Stick a fork in it. Finally done with the most frustrating tile job we’ve ever had.
This is the section that goes behind the cooktop.
We tested and tested trying to find a super bright white glaze that was glossy and very smooth. We tried every gloss white from Amaco, Duncan, Mayco, Gare, Laguna, Speedball and even tried making our own finally settling on Duncan’s Downright White and dipping the tiles in it. We had to go a new batch of Laguna #10 earthenware clay for this job and if you ask me it sucks. The glaze that tested fine on the previous batch was now shivering off the edges of the tile and off the first version of the two piece insert (we always make two). So here we were a week before all the tile is due to the client all the tile had been bisque fired and no time to do any tests. After talking to a few friends we settled on adding 2% of 3134 frit to the glaze and it solved the shivering but made the tile a tiny bit pity but acceptable. On the third load in the kiln we were firing all the trim pieces including the section around the insert shown. The glaze freaking crawled out of the grooves. We tried putting more glaze on the pieces and re-firing with the last batch of tile but it just made it worse. We were left having to glaze some “extra” as in seconds trim pieces and firing a whopping 5 pieces of tile in order to get the job completed and to the client for installation before Thanksgiving.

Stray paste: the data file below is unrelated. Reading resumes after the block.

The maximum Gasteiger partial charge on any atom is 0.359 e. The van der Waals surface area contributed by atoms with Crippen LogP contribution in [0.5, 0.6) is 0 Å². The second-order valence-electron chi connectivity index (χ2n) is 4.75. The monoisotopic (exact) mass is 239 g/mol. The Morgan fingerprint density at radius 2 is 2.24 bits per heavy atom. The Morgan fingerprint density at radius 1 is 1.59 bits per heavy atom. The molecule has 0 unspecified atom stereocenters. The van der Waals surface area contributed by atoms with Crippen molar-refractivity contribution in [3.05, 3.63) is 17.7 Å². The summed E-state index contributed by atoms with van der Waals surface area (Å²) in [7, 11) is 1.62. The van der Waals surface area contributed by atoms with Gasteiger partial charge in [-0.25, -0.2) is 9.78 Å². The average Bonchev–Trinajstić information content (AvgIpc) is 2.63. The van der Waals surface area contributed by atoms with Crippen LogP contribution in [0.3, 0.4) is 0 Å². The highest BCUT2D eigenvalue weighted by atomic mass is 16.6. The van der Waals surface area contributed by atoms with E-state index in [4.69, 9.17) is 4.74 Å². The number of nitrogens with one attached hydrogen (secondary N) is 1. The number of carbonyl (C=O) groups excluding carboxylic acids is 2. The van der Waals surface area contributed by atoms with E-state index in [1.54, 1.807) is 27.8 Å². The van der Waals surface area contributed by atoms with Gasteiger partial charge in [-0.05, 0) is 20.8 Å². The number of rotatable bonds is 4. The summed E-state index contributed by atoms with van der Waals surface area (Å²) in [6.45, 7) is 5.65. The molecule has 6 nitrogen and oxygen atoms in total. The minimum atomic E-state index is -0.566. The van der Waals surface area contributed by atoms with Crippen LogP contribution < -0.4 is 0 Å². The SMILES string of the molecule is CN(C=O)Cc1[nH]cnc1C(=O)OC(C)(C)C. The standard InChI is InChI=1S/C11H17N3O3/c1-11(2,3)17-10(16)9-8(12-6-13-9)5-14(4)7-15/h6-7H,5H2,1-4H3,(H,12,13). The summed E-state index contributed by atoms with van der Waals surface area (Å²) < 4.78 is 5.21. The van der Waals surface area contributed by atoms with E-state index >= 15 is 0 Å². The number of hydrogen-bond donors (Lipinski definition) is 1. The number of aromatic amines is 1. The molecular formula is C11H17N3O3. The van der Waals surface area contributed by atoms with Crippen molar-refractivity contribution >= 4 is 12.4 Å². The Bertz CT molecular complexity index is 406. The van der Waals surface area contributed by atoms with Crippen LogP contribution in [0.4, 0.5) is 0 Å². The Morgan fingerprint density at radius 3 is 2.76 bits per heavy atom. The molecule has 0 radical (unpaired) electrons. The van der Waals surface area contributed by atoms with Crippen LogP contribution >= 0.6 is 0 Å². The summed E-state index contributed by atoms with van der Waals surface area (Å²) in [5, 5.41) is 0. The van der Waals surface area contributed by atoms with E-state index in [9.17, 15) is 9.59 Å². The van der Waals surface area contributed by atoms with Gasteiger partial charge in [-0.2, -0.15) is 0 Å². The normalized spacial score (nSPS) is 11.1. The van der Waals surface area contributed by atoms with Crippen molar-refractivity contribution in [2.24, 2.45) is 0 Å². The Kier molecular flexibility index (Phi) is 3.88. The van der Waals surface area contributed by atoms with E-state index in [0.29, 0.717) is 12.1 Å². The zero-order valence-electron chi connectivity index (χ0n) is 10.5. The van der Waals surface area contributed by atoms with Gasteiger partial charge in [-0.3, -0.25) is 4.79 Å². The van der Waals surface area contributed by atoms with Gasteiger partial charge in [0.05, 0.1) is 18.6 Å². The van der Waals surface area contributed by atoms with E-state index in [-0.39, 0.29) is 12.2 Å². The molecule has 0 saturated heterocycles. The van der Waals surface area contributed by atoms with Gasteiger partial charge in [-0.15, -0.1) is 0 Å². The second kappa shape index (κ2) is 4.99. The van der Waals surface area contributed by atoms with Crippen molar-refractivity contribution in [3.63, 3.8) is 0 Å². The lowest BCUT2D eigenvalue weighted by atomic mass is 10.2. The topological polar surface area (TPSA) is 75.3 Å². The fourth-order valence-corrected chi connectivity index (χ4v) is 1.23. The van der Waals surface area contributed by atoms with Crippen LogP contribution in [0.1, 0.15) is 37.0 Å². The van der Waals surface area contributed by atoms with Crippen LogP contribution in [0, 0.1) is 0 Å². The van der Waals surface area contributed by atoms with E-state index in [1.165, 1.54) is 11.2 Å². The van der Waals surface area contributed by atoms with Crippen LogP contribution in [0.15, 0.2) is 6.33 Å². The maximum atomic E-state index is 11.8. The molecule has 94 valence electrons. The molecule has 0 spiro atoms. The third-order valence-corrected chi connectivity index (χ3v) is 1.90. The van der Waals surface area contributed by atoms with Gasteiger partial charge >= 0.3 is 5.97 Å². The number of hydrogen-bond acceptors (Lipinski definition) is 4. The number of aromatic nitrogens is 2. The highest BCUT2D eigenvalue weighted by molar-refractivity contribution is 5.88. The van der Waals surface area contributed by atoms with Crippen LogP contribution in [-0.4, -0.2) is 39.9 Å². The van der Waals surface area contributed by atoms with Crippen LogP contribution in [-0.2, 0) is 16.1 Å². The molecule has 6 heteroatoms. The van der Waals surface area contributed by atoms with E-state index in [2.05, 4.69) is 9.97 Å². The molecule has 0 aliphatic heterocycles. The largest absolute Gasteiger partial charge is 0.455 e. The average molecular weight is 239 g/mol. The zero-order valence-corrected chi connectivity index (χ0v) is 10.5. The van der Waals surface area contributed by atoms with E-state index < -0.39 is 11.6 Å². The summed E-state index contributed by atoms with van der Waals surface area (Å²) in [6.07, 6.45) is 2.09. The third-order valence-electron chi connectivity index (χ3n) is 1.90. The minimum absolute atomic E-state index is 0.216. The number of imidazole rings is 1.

Laguna blamed Duncan and Duncan blamed Laguna.
I’m blaming Laguna because their previous batch of clay fired fine and the newest not so much.
The field tile was 3-1/4 x 12
The insert was 12 x 19
The trim was 4 x 8 & various lengths for the insert.
Here’s the rest of the tile, the two short sections go on either side of the sink and the longer section on another wall.